With the example of changing career, you might decide that three years is a realistic timeframe. It’s often helpful to tie your deadline to a particular event – perhaps your 40th birthday or Christmas 2014.

Step #5: Write Down the Steps to Get You There

And now we’re onto the plan itself. This is where you really get into the nitty-gritty and start turning that dream into something real.

With big goals, it’s often helpful to work backwards. So:

  • What are the job requirements of that new career?
  • How can you achieve them (e.g. take night classes)?
  • Are there any pre-requisites for that (e.g. you need some money to pay for the classes)?
  • How can you do that?

You should be able to get to a clear step which lets you move forwards from where you are, such as “save $20/week for six months”.

If you have any steps which you don’t know how to complete, try breaking them down further. Figure out exactly what you need to do to achieve your dream – and you’ve got a plan which really can change your life.

A Theory of Goal Setting


People have been setting goals for thousands of years. For most of this time, evidence for the effectiveness of a particular goal-setting system was anecdotal. Now, researchers take advantage of the scientific method and principles of psychology to formulate sound systems of goal-setting. One such theory was developed by Professor Edwin Locke of the University of Maryland in the late 1960s.


Your goals must be clear, because if they are not, there will be no way for you to measure your progress or even to know when you have achieved them. Use numbers whenever appropriate. You should also set deadlines for completion, according to Locke and Gary P. Latham, Professor of Organizational Effectiveness at the University of Toronto. “Reduce employee absenteeism in the Marketing Department to 2 percent” is an example of a clear goal.

ChallengeIf your goals are too easy, they will fail to motivate you because even if you achieve them, you won’t have accomplished much. Your motivation will also flag if your goals are too difficult, because you will lose confidence in your ability to achieve them, and your goal progress will fail to meet benchmarks. Find the “challenge zone” between too easy and too difficult.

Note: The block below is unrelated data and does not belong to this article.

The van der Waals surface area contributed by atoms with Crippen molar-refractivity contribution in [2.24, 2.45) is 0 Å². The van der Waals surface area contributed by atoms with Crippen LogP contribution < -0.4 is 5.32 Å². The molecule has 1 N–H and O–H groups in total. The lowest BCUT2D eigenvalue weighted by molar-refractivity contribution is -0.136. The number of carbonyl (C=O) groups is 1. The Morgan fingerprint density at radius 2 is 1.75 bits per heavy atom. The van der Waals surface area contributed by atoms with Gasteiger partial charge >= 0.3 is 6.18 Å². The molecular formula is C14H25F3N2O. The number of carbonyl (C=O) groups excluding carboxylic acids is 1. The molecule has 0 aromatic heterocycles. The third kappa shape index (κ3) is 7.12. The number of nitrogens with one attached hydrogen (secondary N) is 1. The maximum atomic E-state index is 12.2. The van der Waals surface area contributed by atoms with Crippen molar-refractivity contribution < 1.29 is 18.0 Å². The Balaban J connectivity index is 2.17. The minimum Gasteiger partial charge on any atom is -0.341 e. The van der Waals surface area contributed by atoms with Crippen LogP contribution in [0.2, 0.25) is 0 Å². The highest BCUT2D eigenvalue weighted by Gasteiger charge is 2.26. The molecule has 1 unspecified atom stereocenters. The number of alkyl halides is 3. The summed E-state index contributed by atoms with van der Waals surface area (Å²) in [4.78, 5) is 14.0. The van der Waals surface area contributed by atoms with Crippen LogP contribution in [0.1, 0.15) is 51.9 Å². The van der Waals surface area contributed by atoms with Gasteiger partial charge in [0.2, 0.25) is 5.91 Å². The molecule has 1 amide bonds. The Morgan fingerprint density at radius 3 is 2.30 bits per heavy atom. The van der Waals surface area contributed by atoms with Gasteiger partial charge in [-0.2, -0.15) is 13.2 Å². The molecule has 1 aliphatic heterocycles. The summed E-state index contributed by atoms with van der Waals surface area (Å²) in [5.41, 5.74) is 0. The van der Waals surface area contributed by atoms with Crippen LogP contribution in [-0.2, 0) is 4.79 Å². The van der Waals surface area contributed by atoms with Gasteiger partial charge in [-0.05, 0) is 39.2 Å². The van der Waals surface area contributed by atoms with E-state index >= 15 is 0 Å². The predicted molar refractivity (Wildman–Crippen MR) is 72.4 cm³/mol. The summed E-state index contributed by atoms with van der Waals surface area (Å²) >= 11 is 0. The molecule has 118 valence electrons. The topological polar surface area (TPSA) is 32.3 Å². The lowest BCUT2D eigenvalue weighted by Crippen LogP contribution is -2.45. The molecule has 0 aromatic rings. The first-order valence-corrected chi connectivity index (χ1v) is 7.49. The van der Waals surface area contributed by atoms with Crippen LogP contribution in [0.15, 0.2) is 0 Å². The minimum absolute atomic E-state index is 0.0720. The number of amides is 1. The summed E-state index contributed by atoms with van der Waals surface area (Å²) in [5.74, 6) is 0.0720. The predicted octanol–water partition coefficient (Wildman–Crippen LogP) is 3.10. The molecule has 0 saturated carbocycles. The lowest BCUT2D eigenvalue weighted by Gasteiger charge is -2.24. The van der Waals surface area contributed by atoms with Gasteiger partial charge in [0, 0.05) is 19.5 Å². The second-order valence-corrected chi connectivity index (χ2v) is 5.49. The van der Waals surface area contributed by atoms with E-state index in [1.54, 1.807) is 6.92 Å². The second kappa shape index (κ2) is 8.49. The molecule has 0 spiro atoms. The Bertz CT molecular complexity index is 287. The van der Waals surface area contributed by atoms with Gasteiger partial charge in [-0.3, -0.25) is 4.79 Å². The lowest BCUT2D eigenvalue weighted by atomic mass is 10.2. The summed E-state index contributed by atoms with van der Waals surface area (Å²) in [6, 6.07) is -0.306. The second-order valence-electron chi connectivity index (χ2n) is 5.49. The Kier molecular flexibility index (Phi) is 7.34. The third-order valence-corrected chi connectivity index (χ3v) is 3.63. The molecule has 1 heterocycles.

Goals enhance performance most effectively when you are highly committed to your goal, according to Locke and Latham. Two factors that will enhance your commitment to your goals are the magnitude of the gain that you expect to achieve from it, and your confidence that you will be able to achieve it. Without either of these, your commitment will be weak, although this may not become evident until times get tough.


To maintain your confidence and build a sense of accomplishment, you must build feedback into your goals, according to In addition to formulating specific goals, you must constantly monitor your progress. You should write your goal statements in a journal and keep track of how you are doing. One way to enhance this process is to break your goals into mini-goals that you can achieve weekly or even daily. If your goal is to run 10,000 meters in less than 40 minutes, for example, you might set deadlines by which you expect to be able to run this distance in 44 minutes, 43 minutes, and so on.

Task Complexity

Many goals involve a complex set of sub-steps. When faced with a complex goal, be sure to build into the process sufficient time to learn the skills you will need to be successful. If your goal will take a long time to achieve, it is likely that you will be able to work more quickly towards the end of the period than at the beginning, because you will have had more time to master the necessary skills. Take the learning curve into account when setting goal deadlines.